Throughout the history, Baliwag has been ruled by countless officials whose motives and goals have contributed to the current state of Baliwag.┬á From Hispanic era of a so-called gobenadorcillo up to the now known as municipal mayor, the local government of Baliwag still remains its innermost motive of taking Baliwag in greater prosperity. Noted with its abundant source of materials for commerce, Baliwag empowers its elected government officials with various opportunities of growth and development. Some of the past elected mayor of Baliwag has been known for their tough discipline and high value in human equality. While other officials are also noted for their major contribution in the business opportunities that have knocked in town, some are also remembered with their constant support in greening projects for Baliwag. Modern day Baliwag now homes for new set of local government officials that are geared to cascade improvement and innovation in town. The services rendered takes intimate incorporation of current values and customs and traditions practiced by the recent elected officials. Moreover, as Baliwag takes another leap across boundaries of this millennial age, the newly elected municipal mayor vows to set another milestone not only for his administration but for the league of former elected local government officials regardless of colors and political parties.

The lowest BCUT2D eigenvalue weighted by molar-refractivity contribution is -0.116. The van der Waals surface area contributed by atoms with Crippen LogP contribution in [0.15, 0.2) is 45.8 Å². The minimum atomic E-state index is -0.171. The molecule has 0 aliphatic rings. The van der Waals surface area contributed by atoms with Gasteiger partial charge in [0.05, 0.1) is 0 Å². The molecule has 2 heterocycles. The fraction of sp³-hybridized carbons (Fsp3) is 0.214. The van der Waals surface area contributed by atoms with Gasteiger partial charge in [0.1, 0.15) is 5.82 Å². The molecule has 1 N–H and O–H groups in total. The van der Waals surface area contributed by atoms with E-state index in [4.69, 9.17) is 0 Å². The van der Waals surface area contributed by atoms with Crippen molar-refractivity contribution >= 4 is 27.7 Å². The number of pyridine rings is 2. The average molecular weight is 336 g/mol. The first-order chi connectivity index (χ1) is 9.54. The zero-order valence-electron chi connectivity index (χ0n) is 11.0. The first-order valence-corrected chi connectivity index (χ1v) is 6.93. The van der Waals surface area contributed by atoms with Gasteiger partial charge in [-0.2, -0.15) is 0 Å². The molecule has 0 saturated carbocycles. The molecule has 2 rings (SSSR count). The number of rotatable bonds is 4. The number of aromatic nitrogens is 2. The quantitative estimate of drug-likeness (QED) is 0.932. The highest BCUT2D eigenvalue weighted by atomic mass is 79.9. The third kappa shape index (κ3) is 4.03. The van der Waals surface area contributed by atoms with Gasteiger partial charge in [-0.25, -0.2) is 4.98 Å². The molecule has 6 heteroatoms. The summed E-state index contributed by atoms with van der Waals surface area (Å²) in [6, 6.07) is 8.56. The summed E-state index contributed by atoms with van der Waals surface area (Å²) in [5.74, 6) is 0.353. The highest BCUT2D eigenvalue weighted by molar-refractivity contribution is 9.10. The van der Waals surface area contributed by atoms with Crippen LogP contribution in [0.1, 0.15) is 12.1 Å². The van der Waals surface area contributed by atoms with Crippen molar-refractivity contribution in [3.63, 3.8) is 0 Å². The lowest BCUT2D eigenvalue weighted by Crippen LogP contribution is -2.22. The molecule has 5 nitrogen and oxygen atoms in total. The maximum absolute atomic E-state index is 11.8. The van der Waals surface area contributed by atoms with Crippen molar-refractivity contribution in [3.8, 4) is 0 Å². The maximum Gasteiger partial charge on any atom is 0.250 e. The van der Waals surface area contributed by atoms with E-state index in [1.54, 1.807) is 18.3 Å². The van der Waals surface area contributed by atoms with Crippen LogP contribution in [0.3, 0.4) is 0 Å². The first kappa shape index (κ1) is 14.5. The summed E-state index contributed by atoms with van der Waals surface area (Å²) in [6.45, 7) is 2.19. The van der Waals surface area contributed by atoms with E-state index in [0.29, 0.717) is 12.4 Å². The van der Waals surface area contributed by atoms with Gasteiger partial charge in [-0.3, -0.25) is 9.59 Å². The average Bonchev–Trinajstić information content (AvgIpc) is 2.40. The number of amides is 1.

Baliwag was the 10th town founded by the Augustinians in the province of Bulacan. Under American Regime, after the US occupation, the inhabitants, represented by this influencial group, made overtures to Gen. Lawton for the election of a capitan municipal or ÔÇ£mayorÔÇØ. In response, the general gave verbal permission to hold the election at the public plaza on May 6, 1899. Francisco Guerrero of Concepcion was first elected capitan municipal. The electoral process conducted by word of mouth (viva voice). However his stint lasted only until towards the end of the year (1899). Mayoral Fights. The mayoral fights were equally exciting, what with the people getting carried far away by their highly partisan feelings. The hottest political combats of the day were the following. Don Emilio V. Rustia versus Atty. Vicente Almazar (1922); Pedro Mateo versus Dr. Peregrino E. Sauco (1928); Wenceslao Ortega versus Feliberto Villacorte (1937); and Dr. Guillermo dela Merced versus Rafael Chico (1937). The Rustia ÔÇô Almazar conflict may easily be called ÔÇ£the local fight of the decadeÔÇØ in as much as it matched two titans from both extremes. Don Milyo personified landlordism which formed the broad and solid base of the townÔÇÖs economic structure. Almazar, on the other hand , represented the oppressed peasantry whose collective strength was already beginning to manifest itself under the aegis of Kapatirang Magsasaka. Almazar was surprisingly gaining ground until a protestant minister, in a political speech at the glorieta, went out of bounds in castigating Don Milyo for his alleged anti-farmer practices. This incident did not entirely turn the tables on the rebellious Almazar but at least ÔÇô in the political observersÔÇÖ opinion ÔÇô it contributed to his defeat. When this set of leader was about to die he sent for Don Milyo and reportedly apologized for his vehement denunciation. In the Mateo-Sauco battle, the people were so divided by their partisan strifes that some quarters even tried to block Teodoro Evangelista from registering in his electoral precint at the poblacion. Evangelista was the the countryÔÇÖs young hero and more so of BaliwagÔÇÖs because of his undefeated debate teamÔÇÖs major feat in the states. But the petty political leaders did not care a whit. All that mattered to them was the single vote that they suspected Evangelista would cast for their mayoral bet. They charged that the youthful Evangelista was a resident of Manila. Obviously piqued, Evangelista argued that Manila was merely his temporary residence. It was only when he sued Mariano ÔÇ£Nanong KeruweÔÇØ Cruz, the vocal election inspector, that he was able to register. The case, however, was amicably settled. Not all mayors, however, were elected as such by the people as properly noted under the names of those concerned. Election was conducted years after years after years, and the rest is another set of history. Pictures at the gallery shows the past government officials since first ÔÇ£municipioÔÇØ was established.